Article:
We need only take a peek into cuisines across the globe to see that bamboo’s already made its versatile statement loud and clear. Indeed, the more we delve into other cultures and histories, we see that compared to some countries, it is North America that lags behind in the bamboo trend.
In Indonesia, bamboo stems are thinly sliced before being boiled with thick coconut milk, along with spices, to produce a dish known as gulai rebung. Pickled bamboo, a very different bamboo food product, is a condiment made from the soft pith (centre) of young shoots.
In India, bamboo stems are also used for cooking. The shoots are grated into juliennes and fermented. They become kardi, which is used in various foods, like a vegetable soup known as “amil.” It is also used for pancakes when mixed with rice flour.
In the Himalayas, the bamboo shoot, when it is in its fermented state, is used as an ingredient in a vast array of cuisines. For example, one delicacy has the fermented bamboo shoots cooked in a stew with potatoes. It’s quite a delight.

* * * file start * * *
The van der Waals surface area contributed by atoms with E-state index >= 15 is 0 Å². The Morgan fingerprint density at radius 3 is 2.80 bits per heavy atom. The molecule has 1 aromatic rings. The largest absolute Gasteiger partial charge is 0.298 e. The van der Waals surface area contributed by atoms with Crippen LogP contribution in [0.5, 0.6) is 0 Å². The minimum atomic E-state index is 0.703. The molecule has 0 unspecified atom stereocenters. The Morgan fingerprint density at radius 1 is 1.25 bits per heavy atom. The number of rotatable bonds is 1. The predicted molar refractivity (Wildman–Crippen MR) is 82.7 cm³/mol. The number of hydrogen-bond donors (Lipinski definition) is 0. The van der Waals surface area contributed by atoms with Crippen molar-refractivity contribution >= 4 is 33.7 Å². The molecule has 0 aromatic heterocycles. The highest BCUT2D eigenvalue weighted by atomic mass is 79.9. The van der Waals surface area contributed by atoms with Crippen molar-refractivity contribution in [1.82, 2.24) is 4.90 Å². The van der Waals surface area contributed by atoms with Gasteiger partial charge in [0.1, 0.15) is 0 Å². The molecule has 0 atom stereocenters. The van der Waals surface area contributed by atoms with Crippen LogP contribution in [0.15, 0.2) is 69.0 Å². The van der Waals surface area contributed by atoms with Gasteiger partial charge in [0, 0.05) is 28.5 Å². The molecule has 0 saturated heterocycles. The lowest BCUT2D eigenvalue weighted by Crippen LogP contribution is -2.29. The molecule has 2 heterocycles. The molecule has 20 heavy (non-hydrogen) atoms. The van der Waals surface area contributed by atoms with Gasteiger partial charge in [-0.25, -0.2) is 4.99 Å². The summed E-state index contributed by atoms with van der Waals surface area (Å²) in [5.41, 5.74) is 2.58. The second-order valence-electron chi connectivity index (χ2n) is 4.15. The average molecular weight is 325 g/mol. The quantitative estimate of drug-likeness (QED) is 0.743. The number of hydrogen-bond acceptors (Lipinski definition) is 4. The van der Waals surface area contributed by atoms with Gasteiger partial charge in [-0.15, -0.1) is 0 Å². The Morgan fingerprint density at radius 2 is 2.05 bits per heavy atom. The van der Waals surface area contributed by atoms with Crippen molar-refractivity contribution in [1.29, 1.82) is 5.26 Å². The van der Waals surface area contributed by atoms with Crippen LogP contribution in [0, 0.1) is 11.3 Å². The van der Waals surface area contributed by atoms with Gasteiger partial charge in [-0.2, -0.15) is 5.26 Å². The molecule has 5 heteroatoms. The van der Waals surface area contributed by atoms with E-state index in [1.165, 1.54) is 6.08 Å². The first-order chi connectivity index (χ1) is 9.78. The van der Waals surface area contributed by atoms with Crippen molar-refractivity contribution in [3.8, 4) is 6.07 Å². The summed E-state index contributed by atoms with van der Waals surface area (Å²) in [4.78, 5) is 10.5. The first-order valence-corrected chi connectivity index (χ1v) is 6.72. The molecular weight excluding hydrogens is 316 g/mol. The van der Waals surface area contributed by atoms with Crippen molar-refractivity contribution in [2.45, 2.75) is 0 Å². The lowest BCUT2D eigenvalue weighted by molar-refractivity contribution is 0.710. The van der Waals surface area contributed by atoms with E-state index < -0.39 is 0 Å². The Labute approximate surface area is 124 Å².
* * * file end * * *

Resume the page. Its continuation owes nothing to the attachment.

In addition, bamboo stalks can be used to make beverages. During the rainy season, the sap taken from young stalks can be fermented in order to make ulanzi, which is a sweet wine. They can also be made into soft drinks – a sweet treat for hot days and certainly a departure from East Asia’s familiar hot and sour soup!